“Bass Fishing at Canyon Lake – It’s not really that tough!” – Lake Havasu

Throughout the country, most of our lakes offer lots of shallow, murky water that is loaded with trees, docks, and grass. Article after article is written on how to fish these shallow, fishy looking structures and cover. For the fisherman, they are more comfortable fishing these waters because they can see what they are fishing. Just the excitement of pitching a jig into a thick mass of tangled brush waiting for the tick of a giant bass biting the bait is enough to satisfy most anglers.

However, for many bass anglers, when they see deep, rocky lakes with ultra clear water and very little structure, they lose their confidence and a great deal of anxiety occurs. Just the thought of fishing deep water along structure they can’t see with lightweight tackle is overwhelming in the minds of most fishermen. For me, it is an opportunity to cash in on some incredible bass fishing while enjoying the beauty of these lakes.

Canyon Lake is just such a lake. Located 30 miles north of San Antonio and west of New Braunfels on the Guadalupe River off FM306, the lake is gorgeous with its rocky shorelines and deep clear water. According to a TP&W study, the catch rate on Canyon Lake is one keeper bass for every 7.5 hours of fishing time. Not a good percentage considering a good catch rate is one keeper bass for every hour of fishing time. So how tough is Canyon Lake for catching bass? It’s really not that tough!! As a professional guide on the lake, I have seen days that would agree with this statistic, but most of the time the catch rate is tremendous with my clients and me averaging 15 – 20 quality bass in a day with 70% of those being keeper size. The key to enjoying this kind of action is to follow some simple steps:

First, you need to obtain a map of the lake (a good one is by A.I.D. Associates 1-800-243-6277). As with most deep, clear water lakes your fishing will take place offshore. Along with the map, you need to have a graph or flasher on your boat and, most importantly, know how to use it! The bass on Canyon Lake tend to suspend next to ledges, points, and bluff walls around the baitfish. Locating the baitfish and structure will require both of these tools.

Second, you need to have the appropriate tackle. This should include: zara spook and pop’r style topwater baits, spinnerbaits in white and peal skirt patterns with willow leaf blades, shad colored crankbaits that will run 10-15 feet deep, and Carolina rig and drop shot rig components with a variety of finesse worms and lizards in watermelon, watermelon/red fleck, and green pumpkin colors. Plastic worms as well as jig and pork combinations in purple, black, and blue tones have their place for success on Canyon Lake, especially upriver around the wood cover. Plan on using 8 – 10 lb. test line most of the time. You will need heavier line if you are fishing the timber found upriver. If you aren’t that good with using one of these techniques or baits, Canyon Lake is a great place to practice and gain confidence.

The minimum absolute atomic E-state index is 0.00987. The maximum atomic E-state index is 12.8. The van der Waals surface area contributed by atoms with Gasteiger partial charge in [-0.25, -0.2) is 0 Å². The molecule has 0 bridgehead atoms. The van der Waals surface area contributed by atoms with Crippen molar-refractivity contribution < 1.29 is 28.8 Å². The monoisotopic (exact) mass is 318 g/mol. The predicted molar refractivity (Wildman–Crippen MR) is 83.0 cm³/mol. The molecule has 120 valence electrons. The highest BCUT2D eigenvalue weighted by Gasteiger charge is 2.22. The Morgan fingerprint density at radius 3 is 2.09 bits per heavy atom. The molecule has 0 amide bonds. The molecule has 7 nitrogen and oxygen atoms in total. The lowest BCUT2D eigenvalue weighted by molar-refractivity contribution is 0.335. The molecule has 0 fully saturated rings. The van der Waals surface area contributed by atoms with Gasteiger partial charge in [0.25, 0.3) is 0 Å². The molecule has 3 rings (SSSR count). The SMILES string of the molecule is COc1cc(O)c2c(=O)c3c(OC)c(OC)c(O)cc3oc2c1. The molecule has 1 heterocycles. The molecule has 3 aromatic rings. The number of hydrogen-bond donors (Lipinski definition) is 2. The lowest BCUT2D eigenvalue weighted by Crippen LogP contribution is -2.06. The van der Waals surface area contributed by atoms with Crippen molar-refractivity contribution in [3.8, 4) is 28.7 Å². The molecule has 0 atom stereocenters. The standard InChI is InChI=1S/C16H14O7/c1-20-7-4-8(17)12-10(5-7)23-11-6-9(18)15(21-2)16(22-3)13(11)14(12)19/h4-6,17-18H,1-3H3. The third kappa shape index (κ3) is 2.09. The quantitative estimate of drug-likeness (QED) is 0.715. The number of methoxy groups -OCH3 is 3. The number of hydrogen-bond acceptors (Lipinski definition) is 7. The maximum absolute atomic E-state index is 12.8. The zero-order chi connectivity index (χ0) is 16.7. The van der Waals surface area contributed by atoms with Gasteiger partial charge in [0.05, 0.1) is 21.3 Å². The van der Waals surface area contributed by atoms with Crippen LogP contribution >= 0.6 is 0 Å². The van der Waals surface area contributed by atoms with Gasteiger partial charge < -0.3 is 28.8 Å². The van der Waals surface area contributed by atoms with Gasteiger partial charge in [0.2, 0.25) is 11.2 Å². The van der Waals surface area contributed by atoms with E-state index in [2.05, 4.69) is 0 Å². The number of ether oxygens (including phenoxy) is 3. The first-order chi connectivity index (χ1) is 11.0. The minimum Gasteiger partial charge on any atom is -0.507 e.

Thirdly, match the conditions of the lake (you can find them at: http://www.tpwd.state.tx.us/) with the current weather patterns to pre-determine the seasonal position of the bass which will allow you to locate areas on your map that should be holding bass.

Fourth, and this is where the rubber meets the road. When you get to the lake, head for one of the areas you have picked out. The easiest structure to break down and find fish on is the numerous points found on Canyon Lake. Idle over the structure and look for baitfish that are “balled” up on the structure using your graph or flasher. Pinpoint their depth to determine the depth at which you need to be fishing. Remember, on Canyon Lake, the bass relate heavily to the baitfish because there isn’t a whole lot of “deep” cover. Some areas do have a lot of standing timber and brush (especially upriver), but it is spread out around the lake. Most of the year, while the water temps are above 60 degrees, you can find a tremendous topwater bite on Canyon Lake early and late in the day and longer on overcast days. I would start with this approach first. Then I would begin throwing a bait that hits the bottom on the structure you are fishing or runs through the cover found in that location. The bass that are tight to the structure or cover will be the easiest to catch. If this is not producing bites, move vertically over the top of the baitfish and fish a drop shot rig vertically in and around these balls of bait. In this case, you are fishing for the suspended bass. By using your graph or flasher and setting the sensitivity level appropriately, you will be able to see your lure on the screen and know you are at the correct depth. Vary the depth of your lure above and below the bait until you get a bite. Once you do get a bite, make note of the depth and you can copy this everywhere on the lake with the same structure layout.

Canyon Lake, it’s not really that tough! Spend a little time their and you will agree.

For more information, access my personal Canyon Lake Journals at www.bassfishingaskdave.com or call: 210-833-9417 for a guide trip.

– Lake Havasu